Stillwater - Movie Review

A Huge Hit at the Cannes Film Festival
Stillwater, gaining Oscar Buzz
Stillwater, gaining Oscar Buzz(Focus Features)
Published: Aug. 12, 2021 at 3:29 PM EDT|Updated: Aug. 12, 2021 at 3:36 PM EDT
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Stillwater, starring Matt Damon received a five-minute standing ovation at the Cannes Film Festival earlier this year. Directed by Oscar winner Tom McCarthy (Spotlight) with a screenplay credited to four writers, Stillwater was inspired by the real-life Amanda Knox story. Damon plays Bill, a blue-collar Dad from Oklahoma, whose daughter, Allison (Oscar nominee Abigail Breslin) is incarcerated in a French prison for murdering her lover, and roommate. Allison swears she is innocent, and she has indeed been convicted on flimsy evidence and seems to be a victim of a foreign country’s corrupt justice system.

Bill travels to Marseilles to visit his daughter and oversee the progress of her defense and appeal. There he meets a single mother, Virginie, (Camille Cottin) and her adorable daughter Maya (Lilou Siauvaud). At first Virginie is just a translator for Bill, but eventually they grow closer as Bill becomes a surrogate father for Maya. Bill helps out around the house and looks after Maya when Virginie is at work; she’s an actress. Maya and Bill’s bond is heartwarming and feels authentic. Siauvaud is great child actor who has terrific chemistry with Damon. Cottin is a is also very good, she stars in one of my favorite Netflix’s, series, “Call My Agent” (in French with English subtitles.)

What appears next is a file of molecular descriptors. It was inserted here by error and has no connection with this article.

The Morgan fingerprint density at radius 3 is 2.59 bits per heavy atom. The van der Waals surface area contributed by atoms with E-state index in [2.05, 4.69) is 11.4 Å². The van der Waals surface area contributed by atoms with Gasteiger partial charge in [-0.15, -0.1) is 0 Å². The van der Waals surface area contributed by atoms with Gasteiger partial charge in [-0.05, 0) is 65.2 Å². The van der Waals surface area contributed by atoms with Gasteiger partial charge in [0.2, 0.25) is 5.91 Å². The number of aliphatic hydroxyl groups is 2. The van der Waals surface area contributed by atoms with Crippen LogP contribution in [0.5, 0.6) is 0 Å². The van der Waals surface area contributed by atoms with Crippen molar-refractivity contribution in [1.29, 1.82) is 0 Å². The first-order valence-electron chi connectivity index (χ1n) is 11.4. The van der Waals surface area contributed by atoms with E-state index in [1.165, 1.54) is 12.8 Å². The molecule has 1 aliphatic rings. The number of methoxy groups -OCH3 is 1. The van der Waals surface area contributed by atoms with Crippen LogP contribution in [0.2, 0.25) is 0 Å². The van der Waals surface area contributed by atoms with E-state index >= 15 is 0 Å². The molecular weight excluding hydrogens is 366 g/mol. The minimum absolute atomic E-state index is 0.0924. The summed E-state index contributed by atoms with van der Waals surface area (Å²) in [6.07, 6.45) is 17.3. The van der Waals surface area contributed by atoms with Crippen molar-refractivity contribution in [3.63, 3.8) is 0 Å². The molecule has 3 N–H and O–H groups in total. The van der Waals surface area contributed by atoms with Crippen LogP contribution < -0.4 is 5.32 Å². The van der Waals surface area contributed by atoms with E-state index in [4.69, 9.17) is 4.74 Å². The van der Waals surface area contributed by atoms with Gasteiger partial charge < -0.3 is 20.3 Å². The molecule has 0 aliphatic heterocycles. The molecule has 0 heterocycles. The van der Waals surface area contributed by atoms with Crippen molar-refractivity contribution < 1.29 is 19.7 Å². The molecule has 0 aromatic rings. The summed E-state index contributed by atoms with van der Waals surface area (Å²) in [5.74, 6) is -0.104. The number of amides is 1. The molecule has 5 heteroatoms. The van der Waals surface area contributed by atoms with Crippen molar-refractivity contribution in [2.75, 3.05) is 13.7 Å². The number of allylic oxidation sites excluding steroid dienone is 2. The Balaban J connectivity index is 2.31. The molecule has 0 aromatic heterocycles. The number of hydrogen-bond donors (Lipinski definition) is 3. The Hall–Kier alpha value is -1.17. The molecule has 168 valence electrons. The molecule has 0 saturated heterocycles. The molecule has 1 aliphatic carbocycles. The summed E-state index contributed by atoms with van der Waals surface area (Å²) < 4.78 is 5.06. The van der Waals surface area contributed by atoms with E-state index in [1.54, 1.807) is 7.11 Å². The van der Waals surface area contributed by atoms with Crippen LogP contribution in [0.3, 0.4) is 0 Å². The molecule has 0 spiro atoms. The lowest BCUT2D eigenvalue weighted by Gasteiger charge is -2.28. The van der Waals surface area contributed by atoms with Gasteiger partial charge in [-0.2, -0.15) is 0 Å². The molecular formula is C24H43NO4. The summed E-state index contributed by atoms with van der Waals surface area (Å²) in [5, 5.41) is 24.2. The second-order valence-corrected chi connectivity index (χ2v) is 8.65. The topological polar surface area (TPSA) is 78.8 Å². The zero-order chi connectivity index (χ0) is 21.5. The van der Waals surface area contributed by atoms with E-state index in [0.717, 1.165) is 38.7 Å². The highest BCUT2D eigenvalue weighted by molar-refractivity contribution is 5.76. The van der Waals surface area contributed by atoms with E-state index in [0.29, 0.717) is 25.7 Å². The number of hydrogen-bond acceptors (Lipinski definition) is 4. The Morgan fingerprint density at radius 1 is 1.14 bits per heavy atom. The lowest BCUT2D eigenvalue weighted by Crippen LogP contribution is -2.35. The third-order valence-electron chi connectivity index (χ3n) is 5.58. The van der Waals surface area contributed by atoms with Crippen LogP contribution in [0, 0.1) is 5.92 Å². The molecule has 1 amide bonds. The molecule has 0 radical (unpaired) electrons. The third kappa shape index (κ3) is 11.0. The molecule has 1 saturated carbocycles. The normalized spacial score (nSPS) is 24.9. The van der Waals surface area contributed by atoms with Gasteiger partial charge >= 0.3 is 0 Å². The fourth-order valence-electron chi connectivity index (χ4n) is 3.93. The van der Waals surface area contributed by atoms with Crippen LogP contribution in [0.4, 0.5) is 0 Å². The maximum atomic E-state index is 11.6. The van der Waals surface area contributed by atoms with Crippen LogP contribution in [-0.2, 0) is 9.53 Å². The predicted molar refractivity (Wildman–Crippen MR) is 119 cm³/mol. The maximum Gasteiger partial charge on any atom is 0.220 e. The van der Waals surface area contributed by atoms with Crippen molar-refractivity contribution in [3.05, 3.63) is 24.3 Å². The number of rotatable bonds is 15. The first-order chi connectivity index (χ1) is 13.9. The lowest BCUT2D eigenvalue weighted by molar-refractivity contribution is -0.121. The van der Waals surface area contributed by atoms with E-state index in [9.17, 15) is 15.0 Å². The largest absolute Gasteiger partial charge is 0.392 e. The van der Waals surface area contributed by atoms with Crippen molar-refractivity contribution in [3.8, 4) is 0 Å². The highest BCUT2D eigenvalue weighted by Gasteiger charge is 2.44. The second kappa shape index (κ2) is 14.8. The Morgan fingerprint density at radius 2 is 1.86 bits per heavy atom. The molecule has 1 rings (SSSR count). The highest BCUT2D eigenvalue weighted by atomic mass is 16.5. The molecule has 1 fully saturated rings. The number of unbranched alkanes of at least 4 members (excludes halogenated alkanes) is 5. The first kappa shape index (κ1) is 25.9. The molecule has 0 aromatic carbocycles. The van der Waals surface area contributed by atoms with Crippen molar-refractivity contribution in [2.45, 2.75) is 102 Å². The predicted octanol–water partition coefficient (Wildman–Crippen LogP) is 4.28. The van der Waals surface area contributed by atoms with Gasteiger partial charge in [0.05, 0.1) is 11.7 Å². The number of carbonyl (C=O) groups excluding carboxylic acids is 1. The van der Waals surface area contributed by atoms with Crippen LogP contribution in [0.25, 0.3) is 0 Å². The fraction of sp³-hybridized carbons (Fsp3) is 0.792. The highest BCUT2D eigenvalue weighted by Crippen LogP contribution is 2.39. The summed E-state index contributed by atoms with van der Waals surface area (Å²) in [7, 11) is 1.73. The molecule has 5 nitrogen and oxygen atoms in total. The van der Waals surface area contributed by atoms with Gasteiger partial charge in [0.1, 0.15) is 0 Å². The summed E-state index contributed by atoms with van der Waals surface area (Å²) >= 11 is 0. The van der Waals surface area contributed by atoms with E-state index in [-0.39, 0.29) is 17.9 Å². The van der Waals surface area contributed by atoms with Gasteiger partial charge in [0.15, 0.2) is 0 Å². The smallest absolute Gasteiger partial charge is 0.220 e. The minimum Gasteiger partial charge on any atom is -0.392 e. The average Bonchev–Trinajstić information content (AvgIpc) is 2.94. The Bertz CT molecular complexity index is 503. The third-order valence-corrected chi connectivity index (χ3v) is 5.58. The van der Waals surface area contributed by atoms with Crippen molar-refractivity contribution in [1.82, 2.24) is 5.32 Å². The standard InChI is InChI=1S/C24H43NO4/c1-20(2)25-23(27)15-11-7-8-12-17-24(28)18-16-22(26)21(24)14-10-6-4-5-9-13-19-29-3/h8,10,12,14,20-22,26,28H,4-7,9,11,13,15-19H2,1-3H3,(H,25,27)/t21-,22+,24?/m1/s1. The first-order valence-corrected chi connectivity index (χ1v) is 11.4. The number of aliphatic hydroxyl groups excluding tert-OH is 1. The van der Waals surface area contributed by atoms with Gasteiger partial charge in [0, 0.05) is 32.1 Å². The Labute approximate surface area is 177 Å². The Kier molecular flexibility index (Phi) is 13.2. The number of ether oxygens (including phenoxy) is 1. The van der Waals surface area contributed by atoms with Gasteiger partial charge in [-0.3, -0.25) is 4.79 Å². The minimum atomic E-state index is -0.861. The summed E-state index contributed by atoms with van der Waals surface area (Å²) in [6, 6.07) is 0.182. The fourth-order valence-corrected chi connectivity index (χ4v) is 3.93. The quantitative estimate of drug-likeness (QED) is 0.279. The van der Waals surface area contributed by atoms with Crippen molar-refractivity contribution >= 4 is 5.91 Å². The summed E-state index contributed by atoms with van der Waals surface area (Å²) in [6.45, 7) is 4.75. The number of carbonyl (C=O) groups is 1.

Bill’s relationship with Maya is redemption for his horrible parenting while Allison was growing up. He was an alcoholic, absent father. This is only part of the reason why Allison is an angry, bitter adult. Her mother committed suicide and it’s clear she has a history of bad life choices. The apple doesn’t fall from the tree, and Allison’s demeaner and behavior don’t enhance her claims of innocence at all. On the contrary, she might have committed the crime. But Bill is convinced of her innocence, and he gets a job working locally, so he can stay in Marseilles longer and help locate another suspect, that Allison believes is the real killer.

The film works best when it addresses themes of redemption, the inability to change, familial fate and how bad decisions haunt some people forever. The most interesting parts of the story are often unsaid. They are surmised from subtext and grow deeper as the audience learns more and more about the characters. The thriller/mystery genre is solid here, and not unclever, but it is really the plot and not the “story.”


However, the film is too long. The second act, drags, diluting the urgency and tension. Perhaps the writers were too concerned about “covering all their bases.” Although Bill’s relationship with Maya is authentic, his relationship with her mother, Virginie, feels ill-conceived, despite the fact they have plenty of screen time together. The timing seems off when they move from friends to lovers. Both characters are so damaged, it feels like they would irresponsibly jump into bed together a lot sooner, or not at all-as they really aren’t right for each other.

Still, the movie is full of good performances, is well directed and has great adult themes—oh yeah and it isn’t a superhero movie. It’s worth a look for those who are tired of franchises and sequels. It’s a good movie, however I hesitate to call it a great movie.

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